“This pompous attitude only means the inspector wants a bribe,” said they.

“I have never wronged the people to the value of a single coin: Then where is a bribe to come from?”

Next day the inspector had the minor officials before him and forced them to bear witness that their

master had oppressed the people. Liu Bei time after time went to rebut this charge,

but the doorkeepers drove him away and he could not enter.

Now Zhang Fei had been all day drowning his sorrow in wine and had drunk far too much. Calling for

his horse he rode out past the lodging of the inspector, and at the gate saw a small

crowd of white-haired people weeping bitterly. He asked why.

They said, “The inspector has compelled the underlings to bear false witness against our

magistrate, with the desire to injure the virtuous Liu Bei. We came to

beg mercy for him but are not permitted to enter. Moreover, we have been beaten by the doorkeepers.”

This provoked the irascible and half intoxicated Zhang Fei to fury. His eyes opened

wide until they became circles; he ground his teeth; in a moment he was off his steed,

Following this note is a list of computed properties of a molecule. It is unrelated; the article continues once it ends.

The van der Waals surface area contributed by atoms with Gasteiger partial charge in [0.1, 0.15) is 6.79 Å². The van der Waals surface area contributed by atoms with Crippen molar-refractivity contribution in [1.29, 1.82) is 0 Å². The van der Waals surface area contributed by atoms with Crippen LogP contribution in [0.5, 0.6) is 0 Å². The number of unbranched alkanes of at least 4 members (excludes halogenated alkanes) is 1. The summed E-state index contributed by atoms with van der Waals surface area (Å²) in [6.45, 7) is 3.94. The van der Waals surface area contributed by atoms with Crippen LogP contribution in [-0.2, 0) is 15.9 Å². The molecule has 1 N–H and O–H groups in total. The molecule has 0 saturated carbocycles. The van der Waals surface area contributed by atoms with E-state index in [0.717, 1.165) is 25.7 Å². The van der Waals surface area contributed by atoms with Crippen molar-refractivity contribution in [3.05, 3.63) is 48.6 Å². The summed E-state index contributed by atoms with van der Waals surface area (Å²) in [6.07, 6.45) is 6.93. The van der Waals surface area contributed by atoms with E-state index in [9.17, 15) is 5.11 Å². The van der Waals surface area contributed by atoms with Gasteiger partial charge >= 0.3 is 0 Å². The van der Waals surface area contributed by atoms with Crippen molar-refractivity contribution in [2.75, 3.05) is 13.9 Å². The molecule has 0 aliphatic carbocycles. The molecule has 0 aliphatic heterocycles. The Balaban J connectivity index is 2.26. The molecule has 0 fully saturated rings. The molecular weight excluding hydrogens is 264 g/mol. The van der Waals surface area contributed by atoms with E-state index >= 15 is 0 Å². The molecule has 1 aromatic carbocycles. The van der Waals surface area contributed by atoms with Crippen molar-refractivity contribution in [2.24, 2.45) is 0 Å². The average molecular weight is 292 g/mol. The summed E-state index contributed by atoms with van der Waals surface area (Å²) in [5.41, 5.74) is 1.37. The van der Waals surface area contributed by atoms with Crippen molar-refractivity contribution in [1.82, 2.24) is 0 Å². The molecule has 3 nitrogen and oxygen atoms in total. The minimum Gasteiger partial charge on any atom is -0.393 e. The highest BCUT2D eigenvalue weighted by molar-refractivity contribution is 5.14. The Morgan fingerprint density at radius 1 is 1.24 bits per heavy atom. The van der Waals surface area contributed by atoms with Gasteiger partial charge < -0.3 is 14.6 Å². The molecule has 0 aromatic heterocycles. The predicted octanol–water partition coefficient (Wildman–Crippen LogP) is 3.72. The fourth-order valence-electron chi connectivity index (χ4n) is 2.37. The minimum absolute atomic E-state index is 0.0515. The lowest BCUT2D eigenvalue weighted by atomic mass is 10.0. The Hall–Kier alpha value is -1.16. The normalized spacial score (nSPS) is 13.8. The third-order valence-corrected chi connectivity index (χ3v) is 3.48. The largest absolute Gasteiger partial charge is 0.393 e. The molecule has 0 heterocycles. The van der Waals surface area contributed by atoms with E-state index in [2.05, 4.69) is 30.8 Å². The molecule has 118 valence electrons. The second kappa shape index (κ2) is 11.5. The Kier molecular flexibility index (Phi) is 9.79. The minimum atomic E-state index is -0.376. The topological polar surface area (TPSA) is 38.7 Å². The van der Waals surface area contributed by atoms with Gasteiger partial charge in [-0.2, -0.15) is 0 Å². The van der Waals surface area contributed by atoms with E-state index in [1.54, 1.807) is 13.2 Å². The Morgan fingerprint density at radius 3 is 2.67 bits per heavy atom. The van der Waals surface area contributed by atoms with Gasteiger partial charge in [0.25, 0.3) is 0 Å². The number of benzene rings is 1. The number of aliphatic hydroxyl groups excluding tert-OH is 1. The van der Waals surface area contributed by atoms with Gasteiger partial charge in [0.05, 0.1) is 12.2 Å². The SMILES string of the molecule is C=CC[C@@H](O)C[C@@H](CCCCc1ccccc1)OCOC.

had forced his way past the scared doorkeepers into the building, and was in the rear apartments.

There he saw Imperial Inspector Du Biao sitting on high with the official underlings in bonds at his feet.

“Oppressor of the people, robber!” cried Zhang Fei. “Do you know me?”

But before the inspector could reply, Zhang Fei had had him by the hair and had

dragged him down. Another moment he was outside and firmly lashed to the

hitching post in front of the building. Then breaking off a switch from a willow tree,

Zhang Fei gave his victim a severe thrashing, only staying his hand when the tenth switch was too short to strike with.

Liu Bei was sitting alone, communing with his sorrow, when he heard a shouting before his door. He asked what the matter was.

They told him, “General Zhang Fei had bound somebody to a post and was thrashing him!”